I’ll pretty much put up with anything that Pee-Wee Herman has to offer with a big stupid grin on my face.  I’m not saying that the inevitable Christmas special that came out of Pee-Wee’s Playhouse was any different, but I will say that there were a few moments while I watched this extravaganza when I wondered what the hell was going on.  It’s certainly not half as triumphantly horrible as the Star Wars Holiday Special, though I’d have traded at least half of the special guest stars wandering through the Playhouse for one bartending Bea Arthur.  I would, however, gladly keep Pee-Wee’s opening segment featuring a dancing choir of Marines.

The logical place to start discussing all the madness is at that legion of guest stars.  Halfway through watching the Del Rubio Triplets prance around in the snow and croon out “Winter Wonderland,” I realized that I was watching what was supposed to be a kid’s show.  It would be a very strange child who would give a rat’s ass about any of these guest stars, save maybe Magic Johnson.

Here’s a list: Frankie Avalon and Annette Funicello serve as Pee Wee’s slave labor; Little Richard whines about not being able to ice skate; Whoopi Goldberg, Dinah Shore, and Oprah get blown off by Pee-Wee via Picture Phone; Cher mysteriously shows up and demands to know the Secret Word before creeping off like a creep; K.D. Lang flails around in song like some cracked-out Lady Elvis; Joan Rivers is onscreen for about five seconds; Zsa Zsa Gabor hangs out with a cow; professional plastic surgery victim Charo twitches out a song; and Grace Jones sings “Little Drummer Boy” in a tit-suit.

What child wouldn’t be irrevocably scarred by this star-studded cast?

CHRISTMAS.

Of course, between the brief strobe flashes of old-timey celebrities there’s the usual half-assed story about learning the true spirit of Christmas.  In this case, it involves Pee-Wee not being such a greedy bitch that every other child on Earth is forced to go without presents.  Of course, he comes around and gets to ride off with Santa, blah blah blah.

The real conscience of the show is professional nogoodnik puppet Randy, who pulls the plug on the Christmas tree and rails about the shallow commercialism of the holiday.  Naturally, Pee-Wee quickly shuts down this unrest by showing him a video of white kids portraying the nativity in front of a bunch of Asian kids, which is somehow enough to calm Randy’s rebellious spirit.  Lame!

Still, I’ll take Pee-Wee’s Christmas celebration.  Most importantly, Pee-Wee’s in it.

 

The Designer’s Drugs: Christmas Music for People Who Hate Christmas Music

 

Medium: Album

Stimulus: Christmas Music for People Who Hate Christmas Music

 

If you have a job that requires you to work in a store in December, then you probably hate the seasonal onslaught of holiday music with a white-hot passion.  Me, I have a special fantasy involving a time machine, Bing Crosby, Nat “King” Cole, and a steel chair studded with nails.  Really, I’d expand that fantasy to include any jackass rock band who decides that the world just could not survive without its take on the classics (I’m looking at you, Barenaked Ladies).  Yet fear not, fellow Christmas sufferers, for there is holiday music out there that will not make you consider seasonal rampage!  Enclosed are my suggestions; feel free to sneak them into your store’s playlist.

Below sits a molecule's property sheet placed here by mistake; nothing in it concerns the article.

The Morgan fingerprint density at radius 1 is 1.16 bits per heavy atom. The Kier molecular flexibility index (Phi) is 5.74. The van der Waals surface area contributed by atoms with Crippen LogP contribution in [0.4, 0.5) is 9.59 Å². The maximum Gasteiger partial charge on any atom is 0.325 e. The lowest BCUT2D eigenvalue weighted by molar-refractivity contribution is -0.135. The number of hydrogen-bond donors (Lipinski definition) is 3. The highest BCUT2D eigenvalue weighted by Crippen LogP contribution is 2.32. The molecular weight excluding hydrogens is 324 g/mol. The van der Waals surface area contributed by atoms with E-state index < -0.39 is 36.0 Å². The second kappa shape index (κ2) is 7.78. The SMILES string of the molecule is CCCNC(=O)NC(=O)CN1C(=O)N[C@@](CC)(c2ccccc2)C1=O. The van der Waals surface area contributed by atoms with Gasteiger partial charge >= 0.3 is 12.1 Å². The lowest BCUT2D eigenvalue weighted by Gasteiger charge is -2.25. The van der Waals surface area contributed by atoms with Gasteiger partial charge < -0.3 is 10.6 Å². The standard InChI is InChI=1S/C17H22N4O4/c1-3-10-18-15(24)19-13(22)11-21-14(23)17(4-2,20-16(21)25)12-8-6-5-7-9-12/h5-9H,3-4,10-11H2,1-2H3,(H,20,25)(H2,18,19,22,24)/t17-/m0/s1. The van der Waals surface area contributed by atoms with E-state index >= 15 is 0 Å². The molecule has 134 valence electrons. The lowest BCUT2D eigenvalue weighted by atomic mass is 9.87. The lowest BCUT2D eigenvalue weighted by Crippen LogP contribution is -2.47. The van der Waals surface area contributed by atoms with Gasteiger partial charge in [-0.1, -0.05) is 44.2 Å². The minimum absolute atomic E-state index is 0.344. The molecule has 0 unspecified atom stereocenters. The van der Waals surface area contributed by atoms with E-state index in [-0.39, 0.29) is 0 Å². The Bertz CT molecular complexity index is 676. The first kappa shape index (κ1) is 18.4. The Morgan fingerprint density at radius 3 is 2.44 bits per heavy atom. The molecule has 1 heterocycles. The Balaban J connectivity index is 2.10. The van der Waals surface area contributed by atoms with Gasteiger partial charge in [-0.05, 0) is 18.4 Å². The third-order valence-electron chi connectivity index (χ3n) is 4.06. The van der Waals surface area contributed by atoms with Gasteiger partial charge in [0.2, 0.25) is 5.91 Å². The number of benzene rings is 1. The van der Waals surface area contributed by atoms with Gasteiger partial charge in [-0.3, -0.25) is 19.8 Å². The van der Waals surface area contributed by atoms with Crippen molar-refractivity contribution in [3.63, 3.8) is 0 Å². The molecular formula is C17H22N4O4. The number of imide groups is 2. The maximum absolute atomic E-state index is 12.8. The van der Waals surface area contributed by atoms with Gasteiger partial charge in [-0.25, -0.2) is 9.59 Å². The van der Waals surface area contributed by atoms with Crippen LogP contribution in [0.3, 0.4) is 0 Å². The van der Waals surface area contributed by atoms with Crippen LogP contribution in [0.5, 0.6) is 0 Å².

Neil Diamond – A Cherry Cherry Christmas

 

Really, I only suggest this because I’m kind of a nerd for Neil.  Beyond the sheer joy that is Neil Diamond, this is a pretty square affair.  The only swerve comes when Neil appropriates Adam Sandler’s “The Chanukah Song” – though he sort of blows it by endorsing gin and tonickah yet not supporting the smoking of marijuanikah.  Holiday double standard!

 

Tori Amos – Midwinter Graces

 

It’s a Tori Amos album, sad and full of piano.  Its holiday sensibilities run pretty pagan; it barely qualifies as a Christmas album, at least in the sterile modern sense.  If you like Tori Amos, you will like this.

 

Twisted Sister – A Twisted Christmas

 

I love this album.  Twisted Sister rules Christmas.  The songs aren’t much more than heavy metal versions of the old holiday standards, and for all their distortion they’re played pretty straightforward.  Still, there’s something joyous about hearing “Oh Come All Ye Faithful” played almost exactly like “We’re Not Gonna Take It.”  This is the only Christmas album that will have you pumping your fist with joy.

 

Fred Schneider and the Superions – Destination… Christmas!

 

My respectful boner for Neil Diamond multiplies tenfold for Fred Schneider of the B-52s.  Besides having the benefit of being comprised entirely of original Christmas songs, Destination… Christmas! is a balls to the wall celebration of the absurd.  Schneider rocks it wild, singing about fruitcakes, murderous yetis, crummy trees, and lame relatives.  He lurches around like a drunken old pervert in “Jingle Those Bells” and subjects the listener to four minutes of nothing but French orgasmic moaning and jolly ho ho hos at the final track (“Santa, Je T’aime”).  Best Christmas album ever.

 

Julie Silver – It’s Chanukah Time

 

I only mention this one because I have a redneck friend whom I gave this to one Christmas as a joke on his suburban racism, and apparently he still listens to it.  Breaking down barriers!

 

Happy Holidays, and keep Mithras in Christmas!